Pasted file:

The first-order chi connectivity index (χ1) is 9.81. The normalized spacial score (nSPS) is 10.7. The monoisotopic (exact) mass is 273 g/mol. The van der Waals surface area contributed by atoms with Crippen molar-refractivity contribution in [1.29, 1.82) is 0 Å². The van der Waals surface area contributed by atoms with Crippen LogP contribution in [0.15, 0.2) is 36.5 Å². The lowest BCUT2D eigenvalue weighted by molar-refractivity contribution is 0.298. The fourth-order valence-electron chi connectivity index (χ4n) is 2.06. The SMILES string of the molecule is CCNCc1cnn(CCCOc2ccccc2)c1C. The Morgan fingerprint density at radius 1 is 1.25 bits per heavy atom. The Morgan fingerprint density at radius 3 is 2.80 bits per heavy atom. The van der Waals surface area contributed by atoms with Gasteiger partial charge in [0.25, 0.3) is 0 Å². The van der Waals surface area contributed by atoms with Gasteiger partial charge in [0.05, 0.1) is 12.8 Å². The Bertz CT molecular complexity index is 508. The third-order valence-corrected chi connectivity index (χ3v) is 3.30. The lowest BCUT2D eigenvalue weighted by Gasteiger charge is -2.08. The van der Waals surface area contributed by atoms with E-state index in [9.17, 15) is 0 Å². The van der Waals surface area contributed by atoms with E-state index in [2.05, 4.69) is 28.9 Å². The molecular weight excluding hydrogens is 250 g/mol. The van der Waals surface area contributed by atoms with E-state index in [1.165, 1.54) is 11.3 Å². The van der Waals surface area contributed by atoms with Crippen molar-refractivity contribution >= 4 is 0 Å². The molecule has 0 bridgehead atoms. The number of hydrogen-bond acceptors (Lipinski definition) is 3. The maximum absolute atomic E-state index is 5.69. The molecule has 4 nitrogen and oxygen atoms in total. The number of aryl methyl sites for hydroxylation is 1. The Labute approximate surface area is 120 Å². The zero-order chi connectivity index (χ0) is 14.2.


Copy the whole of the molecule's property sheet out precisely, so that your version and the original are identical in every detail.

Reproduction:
The first-order chi connectivity index (χ1) is 9.81. The normalized spacial score (nSPS) is 10.7. The monoisotopic (exact) mass is 273 g/mol. The van der Waals surface area contributed by atoms with Crippen molar-refractivity contribution in [1.29, 1.82) is 0 Å². The van der Waals surface area contributed by atoms with Crippen LogP contribution in [0.15, 0.2) is 36.5 Å². The lowest BCUT2D eigenvalue weighted by molar-refractivity contribution is 0.298. The fourth-order valence-electron chi connectivity index (χ4n) is 2.06. The SMILES string of the molecule is CCNCc1cnn(CCCOc2ccccc2)c1C. The Morgan fingerprint density at radius 1 is 1.25 bits per heavy atom. The Morgan fingerprint density at radius 3 is 2.80 bits per heavy atom. The van der Waals surface area contributed by atoms with Gasteiger partial charge in [0.25, 0.3) is 0 Å². The van der Waals surface area contributed by atoms with Gasteiger partial charge in [0.05, 0.1) is 12.8 Å². The Bertz CT molecular complexity index is 508. The third-order valence-corrected chi connectivity index (χ3v) is 3.30. The lowest BCUT2D eigenvalue weighted by Gasteiger charge is -2.08. The van der Waals surface area contributed by atoms with E-state index in [9.17, 15) is 0 Å². The van der Waals surface area contributed by atoms with E-state index in [2.05, 4.69) is 28.9 Å². The molecular weight excluding hydrogens is 250 g/mol. The van der Waals surface area contributed by atoms with E-state index in [1.165, 1.54) is 11.3 Å². The van der Waals surface area contributed by atoms with Crippen molar-refractivity contribution >= 4 is 0 Å². The molecule has 0 bridgehead atoms. The number of hydrogen-bond acceptors (Lipinski definition) is 3. The maximum absolute atomic E-state index is 5.69. The molecule has 4 nitrogen and oxygen atoms in total. The number of aryl methyl sites for hydroxylation is 1. The Labute approximate surface area is 120 Å². The zero-order chi connectivity index (χ0) is 14.2.